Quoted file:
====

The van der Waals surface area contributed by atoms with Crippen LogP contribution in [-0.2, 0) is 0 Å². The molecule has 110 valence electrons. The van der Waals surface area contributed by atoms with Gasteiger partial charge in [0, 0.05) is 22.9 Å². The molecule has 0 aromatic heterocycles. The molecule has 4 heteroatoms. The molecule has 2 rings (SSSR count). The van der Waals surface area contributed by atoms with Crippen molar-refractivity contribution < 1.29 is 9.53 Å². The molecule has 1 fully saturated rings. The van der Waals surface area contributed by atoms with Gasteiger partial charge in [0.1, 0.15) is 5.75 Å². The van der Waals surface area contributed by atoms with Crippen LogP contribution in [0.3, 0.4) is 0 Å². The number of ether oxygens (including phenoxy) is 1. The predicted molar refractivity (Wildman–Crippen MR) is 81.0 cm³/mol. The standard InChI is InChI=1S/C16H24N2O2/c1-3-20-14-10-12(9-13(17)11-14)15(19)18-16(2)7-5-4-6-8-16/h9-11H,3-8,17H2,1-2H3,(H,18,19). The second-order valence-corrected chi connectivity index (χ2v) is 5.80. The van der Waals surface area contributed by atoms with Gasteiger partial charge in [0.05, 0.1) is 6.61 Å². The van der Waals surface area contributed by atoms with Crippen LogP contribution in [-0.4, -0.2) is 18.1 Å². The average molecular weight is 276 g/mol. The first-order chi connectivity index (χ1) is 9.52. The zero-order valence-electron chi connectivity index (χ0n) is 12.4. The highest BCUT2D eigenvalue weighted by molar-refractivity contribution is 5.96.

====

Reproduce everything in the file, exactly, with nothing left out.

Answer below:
The van der Waals surface area contributed by atoms with Crippen LogP contribution in [-0.2, 0) is 0 Å². The molecule has 110 valence electrons. The van der Waals surface area contributed by atoms with Gasteiger partial charge in [0, 0.05) is 22.9 Å². The molecule has 0 aromatic heterocycles. The molecule has 4 heteroatoms. The molecule has 2 rings (SSSR count). The van der Waals surface area contributed by atoms with Crippen molar-refractivity contribution < 1.29 is 9.53 Å². The molecule has 1 fully saturated rings. The van der Waals surface area contributed by atoms with Gasteiger partial charge in [0.1, 0.15) is 5.75 Å². The van der Waals surface area contributed by atoms with Crippen LogP contribution in [0.3, 0.4) is 0 Å². The number of ether oxygens (including phenoxy) is 1. The predicted molar refractivity (Wildman–Crippen MR) is 81.0 cm³/mol. The standard InChI is InChI=1S/C16H24N2O2/c1-3-20-14-10-12(9-13(17)11-14)15(19)18-16(2)7-5-4-6-8-16/h9-11H,3-8,17H2,1-2H3,(H,18,19). The second-order valence-corrected chi connectivity index (χ2v) is 5.80. The van der Waals surface area contributed by atoms with Gasteiger partial charge in [0.05, 0.1) is 6.61 Å². The van der Waals surface area contributed by atoms with Crippen LogP contribution in [-0.4, -0.2) is 18.1 Å². The average molecular weight is 276 g/mol. The first-order chi connectivity index (χ1) is 9.52. The zero-order valence-electron chi connectivity index (χ0n) is 12.4. The highest BCUT2D eigenvalue weighted by molar-refractivity contribution is 5.96.